Sunday, May 1, 2011

Insight from the SEC

Seal of the U.S. Securities and Exchange Commi...Image via WikipediaIn preparing for a presentation I have coming up, I ran across a speech SEC Chairman Mary Shapiro gave on March 23, 2011 to the Securities Industry and Financial Markets Association's (SIFMA) Compliance and Legal Society Annual Seminar. While her remarks were certainly aimed at the financial industry, I found them to be relevant to all compliance professionals. Here are just a few snippets for your consideration:
  • Our examiners will be looking to see if registrants have embraced “a culture of compliance [my emphasis],” including enterprise risk management, within their firms.
  • A comprehensive approach to enterprise risk management is important for several reasons. For example, inattention to risk management can lead to seemingly minor corner-cutting on compliance issues which eventually snowballs into a serious problem for management and investors.
  • And, without a commitment to good governance and risk management, silos can form and the interdependence between risk categories can be overlooked.
Further, she elaborated that going forward, their examiners intend to focus on understanding how risk management is embedded in key business processes and decision-making at a number of levels. They will be asking questions such as:
  • How are the business units of an entity ensuring they are taking and managing risk effectively?
  • Are key risk management, control and compliance functions structured and funded to be effectively embedded in the business process?
  • How are senior managers ensuring effective oversight of enterprise risk management?
  • And how is the internal audit process independently verifying and providing the board and senior management with assurance about the operating effectiveness of the risk management, compliance and control functions?
These comments resonated with me, because this is also what I am hearing from our most forward-thinking clients and from industry analysts. The compliance function is growing up - and it needs to be funded appropriately in order to be effective. Tom Fox, a recognized expert in the FCPA, retells a great anecdote he heard from a former prosecutor: When told by a company identified as violating a compliance regulation that they properly fund the compliance effort, the prosecutor would simply ask, "how much did you spend last year on paper clips/Post-It notes?" If greater than the funding for the compliance department/function, the company would inevitably find itself in more trouble.

But more than just funding, compliance activities must be integrated into the ongoing operational processes of the business in order to be effective. The "whack a mole" approach to dealing with the most pressing compliance issue at hand simply won't suffice as we continue to operate in an environment where governmental agencies are committed to issuing new legislation and aggressively enforcing those and existing laws.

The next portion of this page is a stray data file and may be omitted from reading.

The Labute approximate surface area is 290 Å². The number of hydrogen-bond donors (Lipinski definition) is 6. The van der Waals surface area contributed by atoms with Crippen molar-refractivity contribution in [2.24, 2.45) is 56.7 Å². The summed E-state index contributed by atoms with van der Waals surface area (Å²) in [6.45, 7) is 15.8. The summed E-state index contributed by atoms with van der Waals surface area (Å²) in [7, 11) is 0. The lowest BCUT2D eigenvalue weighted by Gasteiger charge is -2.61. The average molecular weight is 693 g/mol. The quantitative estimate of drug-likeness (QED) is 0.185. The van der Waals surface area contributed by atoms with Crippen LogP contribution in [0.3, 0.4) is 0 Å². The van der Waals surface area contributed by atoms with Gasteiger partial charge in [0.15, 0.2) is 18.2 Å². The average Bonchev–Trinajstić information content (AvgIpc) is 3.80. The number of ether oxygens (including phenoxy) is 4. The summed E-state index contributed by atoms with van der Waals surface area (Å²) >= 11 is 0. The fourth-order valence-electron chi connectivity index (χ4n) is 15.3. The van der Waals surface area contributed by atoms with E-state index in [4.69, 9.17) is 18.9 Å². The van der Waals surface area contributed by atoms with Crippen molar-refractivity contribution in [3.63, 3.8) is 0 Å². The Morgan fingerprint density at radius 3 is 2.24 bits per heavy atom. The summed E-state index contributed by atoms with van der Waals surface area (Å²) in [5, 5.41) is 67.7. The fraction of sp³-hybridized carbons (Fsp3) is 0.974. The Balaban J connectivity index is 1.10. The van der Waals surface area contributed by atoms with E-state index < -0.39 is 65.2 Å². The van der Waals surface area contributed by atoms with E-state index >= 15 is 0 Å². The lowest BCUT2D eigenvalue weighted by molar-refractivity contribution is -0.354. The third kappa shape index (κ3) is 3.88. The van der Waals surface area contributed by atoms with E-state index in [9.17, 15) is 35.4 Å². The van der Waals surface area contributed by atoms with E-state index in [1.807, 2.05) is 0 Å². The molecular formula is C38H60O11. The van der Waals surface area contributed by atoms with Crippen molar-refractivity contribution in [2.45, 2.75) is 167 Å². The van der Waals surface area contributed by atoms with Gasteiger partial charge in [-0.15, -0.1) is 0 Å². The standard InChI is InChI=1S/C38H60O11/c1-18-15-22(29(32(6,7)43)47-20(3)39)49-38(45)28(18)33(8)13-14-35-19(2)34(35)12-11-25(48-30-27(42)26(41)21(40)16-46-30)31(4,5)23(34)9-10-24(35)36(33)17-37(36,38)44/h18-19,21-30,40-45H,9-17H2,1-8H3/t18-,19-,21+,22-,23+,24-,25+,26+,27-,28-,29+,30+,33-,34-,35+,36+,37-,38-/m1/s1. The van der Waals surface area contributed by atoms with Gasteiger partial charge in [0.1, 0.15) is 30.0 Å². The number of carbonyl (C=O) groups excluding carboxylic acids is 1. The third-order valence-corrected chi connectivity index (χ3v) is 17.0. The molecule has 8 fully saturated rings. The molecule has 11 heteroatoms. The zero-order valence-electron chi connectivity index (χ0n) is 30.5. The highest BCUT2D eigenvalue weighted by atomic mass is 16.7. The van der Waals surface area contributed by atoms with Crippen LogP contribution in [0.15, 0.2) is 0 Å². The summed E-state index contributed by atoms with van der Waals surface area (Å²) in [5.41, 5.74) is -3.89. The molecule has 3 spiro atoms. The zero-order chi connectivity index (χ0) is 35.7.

The question going forward won't be, "do you have a compliance program?" It will be, "how can you demonstrate your compliance program is effective?" So what are you doing in this area?
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Friday, April 15, 2011

Adaptive GRC

I spent the first part of this week at the Health Care Compliance Association's Annual Compliance Institute, where I had the pleasure of listening to Daniel Levinson, the Inspector General of the Office of Inspector General give a keynote. (Also heard James B Stewart give an overview of his new book, Tangled Webs, which I think every compliance officer will want to read, but I digress...).

In Mr. Levinson's speech he reviewed what makes a strong compliance program, and I was once again reminded of how similar all the best practice frameworks are in their guidance.
Earlier this year I spent some time reviewing guidance in the US Federal Sentencing Guidelines, those from the OECD on effective compliance, FCPA program advice, and recently the Adequate Procedures from the Ministry of Justice on Anti-corruption programs. All of these shared commonalities, echoed by Mr. Levinson, on what needs to be present in an effective and evolving compliance program:
  • Tone from the Top - Senior Leadership must be committed to fostering an environment of integrity and compliance, and ensure this culture permeates throughout all employee ranks
  • Risk Assessment - An organization must periodically review and assess the perceived risks facing it, which subsequently leads to...
  • Policies, Procedures, Controls and Guidelines - Once risks are identified, appropriate policies and controls must be created and distributed to those likely to be affected. And these stakeholders must be trained, and often attest to their understanding of the policy and their commitment to abide by the expectations set within.